US6080664 *May 29, 1998Jun 27, 2000Vanguard International Semiconductor CorporationMethod for fabricating a high aspect ratio stacked contact hole
US6204196 *Nov 12, 1998Mar 20, 2001Micron Technology, Inc.Forming base layer having surface tension and requires thermal budget to reflow; forming surface layer directly upon base layer by implanting top portion of base layer with dopant to form composite film; applying thermal energy; reflowing
US6218289 *Feb 2, 1999Apr 17, 2001Vanguard International Semiconductor CorporationMethod for contact anneal in a doped dielectric layer without dopant diffusion problem
US6620534Jan 31, 2001Sep 16, 2003Micron Technology, Inc.Film having enhanced reflow characteristics at low thermal budget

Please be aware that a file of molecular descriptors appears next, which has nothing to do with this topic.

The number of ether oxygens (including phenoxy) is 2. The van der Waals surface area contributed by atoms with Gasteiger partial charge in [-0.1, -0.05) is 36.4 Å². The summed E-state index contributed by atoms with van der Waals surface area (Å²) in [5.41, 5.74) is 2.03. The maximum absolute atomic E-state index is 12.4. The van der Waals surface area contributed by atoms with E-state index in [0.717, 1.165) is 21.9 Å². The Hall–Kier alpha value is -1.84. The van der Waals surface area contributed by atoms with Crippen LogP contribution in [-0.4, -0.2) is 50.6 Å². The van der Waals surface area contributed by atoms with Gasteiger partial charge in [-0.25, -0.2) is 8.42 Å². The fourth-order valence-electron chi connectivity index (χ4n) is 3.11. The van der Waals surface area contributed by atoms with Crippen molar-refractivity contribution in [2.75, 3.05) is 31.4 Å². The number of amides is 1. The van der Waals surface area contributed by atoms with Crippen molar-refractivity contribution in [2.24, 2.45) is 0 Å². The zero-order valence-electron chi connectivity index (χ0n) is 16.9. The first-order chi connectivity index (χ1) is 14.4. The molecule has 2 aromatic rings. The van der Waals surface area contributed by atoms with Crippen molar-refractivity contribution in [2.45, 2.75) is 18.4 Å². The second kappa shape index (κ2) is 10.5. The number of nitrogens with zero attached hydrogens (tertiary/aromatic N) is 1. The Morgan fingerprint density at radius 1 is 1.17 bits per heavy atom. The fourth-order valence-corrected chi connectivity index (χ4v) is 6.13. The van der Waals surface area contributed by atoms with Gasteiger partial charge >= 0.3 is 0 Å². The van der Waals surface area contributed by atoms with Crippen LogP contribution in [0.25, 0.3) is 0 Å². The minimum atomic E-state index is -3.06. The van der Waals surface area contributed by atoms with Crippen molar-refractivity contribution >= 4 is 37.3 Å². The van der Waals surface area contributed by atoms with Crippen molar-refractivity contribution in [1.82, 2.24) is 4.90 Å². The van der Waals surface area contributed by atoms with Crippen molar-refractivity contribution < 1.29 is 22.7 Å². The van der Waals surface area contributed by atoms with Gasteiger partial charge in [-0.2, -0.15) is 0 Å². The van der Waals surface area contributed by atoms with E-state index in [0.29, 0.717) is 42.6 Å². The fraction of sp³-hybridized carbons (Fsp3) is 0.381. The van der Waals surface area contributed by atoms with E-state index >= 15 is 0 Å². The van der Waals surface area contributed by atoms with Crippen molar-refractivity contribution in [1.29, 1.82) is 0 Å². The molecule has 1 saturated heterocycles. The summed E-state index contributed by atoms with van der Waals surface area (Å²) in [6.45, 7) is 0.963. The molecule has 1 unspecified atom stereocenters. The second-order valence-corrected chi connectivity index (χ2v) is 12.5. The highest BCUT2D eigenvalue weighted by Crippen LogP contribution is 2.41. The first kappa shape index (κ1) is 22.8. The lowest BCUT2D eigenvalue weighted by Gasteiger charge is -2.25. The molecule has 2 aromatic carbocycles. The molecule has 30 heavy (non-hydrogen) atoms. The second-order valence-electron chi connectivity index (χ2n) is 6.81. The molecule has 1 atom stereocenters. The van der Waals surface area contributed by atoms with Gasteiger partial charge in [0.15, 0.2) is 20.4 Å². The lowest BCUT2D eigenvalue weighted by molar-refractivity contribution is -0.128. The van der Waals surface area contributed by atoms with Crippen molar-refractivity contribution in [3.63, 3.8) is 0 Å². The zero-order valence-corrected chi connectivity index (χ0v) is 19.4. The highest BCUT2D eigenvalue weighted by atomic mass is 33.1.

US6893983Sep 13, 2001May 17, 2005Tech Semiconductor Singapore Pte Ltd.Method for depositing a very high phosphorus doped silicon oxide film
WO1996004680A1 *Jul 21, 1995Feb 15, 1996Microchip Tech IncMethod of removing sharp edges of dielectric coatings on semiconductor substrates and device produced
Classifications
U.S. Classification438/232, 438/233, 438/760, 257/E21.577, 148/DIG.133, 438/533
International ClassificationH01L21/768
Cooperative ClassificationY10S148/133, H01L21/76802
European ClassificationH01L21/768B2
Legal Events
DateCodeEventDescription
Aug 8, 2005FPAYFee payment
Year of fee payment: 12
Aug 7, 2001FPAYFee payment
Year of fee payment: 8
Aug 7, 1997FPAYFee payment
Year of fee payment: 4
Feb 19, 1992ASAssignment
Owner name: INTEGRATED DEVICE TECHNOLOGY, A CORP. OF DE, CALIF
Free format text: ASSIGNMENT OF ASSIGNORS INTEREST.;ASSIGNORS:LIEN, CHUEN-DER;LIAO, DANIEL;DUN, JOWEI;REEL/FRAME:006029/0017
Effective date: 19920211